Unexpected rise in demand sees LATAM plan huge expansion of freighter fleet
Latin America’s largest cargo carrier is going for a massive expansion of its freighter fleet. Over ...
ATSG sees heightened potential to offer services to e-commerce companies in Asia through its A321 conversion business.
Yesterday the group announced solid third-quarter results, which saw customer revenues rise 79% to $366.1m.
Chief executive Joe Hete told investors the group saw opportunities in the A321 freighter market in China, rather than the US.
“People always talk about Walmart for example, but Walmart has such an expansive service distribution network that it’d be difficult,” he explained. “And as far as I know they don’t do a darn thing by air today.
“I think you have to start looking around the globe to find other opportunities. Certainly Amazon … in Europe could be one.
“You could get into Asia, for example, but our ability to operate there is pretty limited. But certainly it would be a potential outlet for leasing aircraft there, especially something like the A321.
“One of the reasons we like that airplane is its great cubic capacity, much better than the 737-800.
“If, for example, Alibaba or something like that sets up a network in the Asian sector, that would certainly be a great location for the 321, because right now a bunch of the things that they do in China, for example, is point-to-point as opposed to hub-and-spoke.”
ATSG has a joint-venture with Precision on A321 conversions, and it aims to get certification in the second half of the second quarter of next year. Tests will start in the “first part of the year”.
One of the challenges, however, will be feedstock, Mr Hete explained.
“We’re always on the lookout for feedstock. But right now, when you think about things like the 737 MAX being grounded, a 321 is an equivalent lift – actually a little bit more. But that’s going to hold feedstock availability down.
“We’re talking to a number of customers. Obviously we can leverage the 321 from the perspective of buying aircraft, converting them and leasing them out ourselves.
“We can leverage it from the standpoint that we’re part owner of the ultimate supplemental type certificate … so we’d share in those proceeds as well.”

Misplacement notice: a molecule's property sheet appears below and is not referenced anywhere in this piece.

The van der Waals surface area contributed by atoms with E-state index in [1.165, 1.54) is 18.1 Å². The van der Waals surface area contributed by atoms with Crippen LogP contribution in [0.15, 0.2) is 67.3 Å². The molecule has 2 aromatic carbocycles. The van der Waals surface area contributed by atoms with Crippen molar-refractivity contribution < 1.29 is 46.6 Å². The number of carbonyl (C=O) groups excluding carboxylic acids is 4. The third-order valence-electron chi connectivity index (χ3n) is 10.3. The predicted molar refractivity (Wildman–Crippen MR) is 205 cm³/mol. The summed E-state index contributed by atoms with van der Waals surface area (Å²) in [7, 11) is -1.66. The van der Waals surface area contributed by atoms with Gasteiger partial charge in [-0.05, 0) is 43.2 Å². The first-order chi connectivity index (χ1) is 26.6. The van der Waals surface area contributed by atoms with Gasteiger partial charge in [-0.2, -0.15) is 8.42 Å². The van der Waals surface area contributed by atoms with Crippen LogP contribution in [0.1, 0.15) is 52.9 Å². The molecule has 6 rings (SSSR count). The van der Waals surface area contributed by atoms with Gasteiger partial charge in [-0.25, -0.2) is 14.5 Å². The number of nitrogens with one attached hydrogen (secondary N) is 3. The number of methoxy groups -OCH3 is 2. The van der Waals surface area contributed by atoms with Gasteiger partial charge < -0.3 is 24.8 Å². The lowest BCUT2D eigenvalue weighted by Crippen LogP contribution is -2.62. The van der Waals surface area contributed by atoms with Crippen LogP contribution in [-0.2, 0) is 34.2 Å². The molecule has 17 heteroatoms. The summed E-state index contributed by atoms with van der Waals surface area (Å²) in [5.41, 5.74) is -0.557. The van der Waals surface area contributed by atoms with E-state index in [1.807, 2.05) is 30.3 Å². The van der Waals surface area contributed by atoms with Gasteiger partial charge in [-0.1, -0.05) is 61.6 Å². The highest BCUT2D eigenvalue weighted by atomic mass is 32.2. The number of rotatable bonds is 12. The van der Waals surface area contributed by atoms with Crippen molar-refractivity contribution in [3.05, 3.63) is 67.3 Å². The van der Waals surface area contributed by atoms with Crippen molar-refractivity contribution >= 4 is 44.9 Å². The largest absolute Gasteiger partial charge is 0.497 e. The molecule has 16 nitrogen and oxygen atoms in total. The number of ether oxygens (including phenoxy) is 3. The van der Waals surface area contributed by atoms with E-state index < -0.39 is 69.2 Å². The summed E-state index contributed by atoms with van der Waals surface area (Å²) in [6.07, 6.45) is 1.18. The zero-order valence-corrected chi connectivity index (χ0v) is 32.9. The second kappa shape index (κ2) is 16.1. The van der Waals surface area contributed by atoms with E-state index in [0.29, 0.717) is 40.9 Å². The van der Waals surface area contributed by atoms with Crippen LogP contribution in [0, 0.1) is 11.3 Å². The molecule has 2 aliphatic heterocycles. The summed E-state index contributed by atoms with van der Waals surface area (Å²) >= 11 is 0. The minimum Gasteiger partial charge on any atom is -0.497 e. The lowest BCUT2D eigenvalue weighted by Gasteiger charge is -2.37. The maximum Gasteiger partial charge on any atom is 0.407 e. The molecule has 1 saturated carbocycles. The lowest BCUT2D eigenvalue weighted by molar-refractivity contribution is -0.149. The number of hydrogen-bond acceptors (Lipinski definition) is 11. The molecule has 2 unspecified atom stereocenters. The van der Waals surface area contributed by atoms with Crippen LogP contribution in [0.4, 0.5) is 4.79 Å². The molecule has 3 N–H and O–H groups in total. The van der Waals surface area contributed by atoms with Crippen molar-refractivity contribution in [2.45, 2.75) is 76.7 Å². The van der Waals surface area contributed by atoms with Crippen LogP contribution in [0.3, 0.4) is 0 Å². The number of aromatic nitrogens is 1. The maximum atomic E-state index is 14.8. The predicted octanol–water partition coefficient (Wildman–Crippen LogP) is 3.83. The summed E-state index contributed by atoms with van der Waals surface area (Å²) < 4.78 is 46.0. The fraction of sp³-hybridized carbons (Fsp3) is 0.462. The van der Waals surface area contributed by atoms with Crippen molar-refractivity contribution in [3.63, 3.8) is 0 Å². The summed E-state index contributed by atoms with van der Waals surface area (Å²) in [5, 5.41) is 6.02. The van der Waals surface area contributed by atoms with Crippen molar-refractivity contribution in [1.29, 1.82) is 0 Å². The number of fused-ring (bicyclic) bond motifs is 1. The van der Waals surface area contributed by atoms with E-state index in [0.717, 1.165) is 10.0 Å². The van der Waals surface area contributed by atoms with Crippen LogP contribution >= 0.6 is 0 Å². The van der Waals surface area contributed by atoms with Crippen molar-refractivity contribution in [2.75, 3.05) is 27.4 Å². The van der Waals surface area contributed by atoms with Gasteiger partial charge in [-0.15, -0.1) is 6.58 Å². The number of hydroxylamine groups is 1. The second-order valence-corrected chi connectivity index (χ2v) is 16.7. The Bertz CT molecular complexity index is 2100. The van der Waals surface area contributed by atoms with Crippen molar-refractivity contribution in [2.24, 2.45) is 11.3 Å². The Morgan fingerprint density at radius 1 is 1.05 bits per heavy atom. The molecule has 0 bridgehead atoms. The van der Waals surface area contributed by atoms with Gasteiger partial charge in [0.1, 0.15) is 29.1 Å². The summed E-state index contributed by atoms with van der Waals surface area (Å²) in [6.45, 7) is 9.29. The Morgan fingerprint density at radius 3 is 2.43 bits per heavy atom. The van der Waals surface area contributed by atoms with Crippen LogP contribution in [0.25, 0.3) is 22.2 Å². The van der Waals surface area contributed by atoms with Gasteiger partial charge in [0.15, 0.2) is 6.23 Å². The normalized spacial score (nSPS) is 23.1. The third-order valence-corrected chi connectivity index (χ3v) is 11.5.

He added that if the conversion was certified in the second quarter, the company might be able to add “a couple more aircraft”. But he said it was unlikely to be “a big production line until probably the latter part of ’21 and ’22”.
ATSG’s results contrasted rather sharply with Atlas Air’s. There were increased numbers across the board – including in capital expenditure. Adjusted ebitda from continuing operations was $109.2m, up $35m, or 47%. Capital spending for the first nine months was $336.9m, up 57%, owing to the acquisition of nine 767s.
And, unlike Atlas, ATSG’s relationships with labour seem to be under control. While negotiations on the collective work agreement are continuing, Mr Hete explained: “Performance remains at the usual high level. So things are on an even keel there.”
And despite industry concerns over a pilot shortage, Mr Hete said: “We’ve had no difficulty attracting pilots to date with ATI, because of the great opportunities … we’re able to put butts in the seats, so to speak.”
But he warned there were shortages in other areas.
“Probably the bigger driver is on the maintenance side, as you have to add technicians depending upon whether you’re using an existing location to run that airplane through, or a new location.
“As to all the talk you hear out there in the industry about pilot shortages, I’m here to tell you that I think there’s a much more acute shortage of qualified maintenance technicians. And of course if you can’t fix an airplane, you don’t need a pilot to fly it.”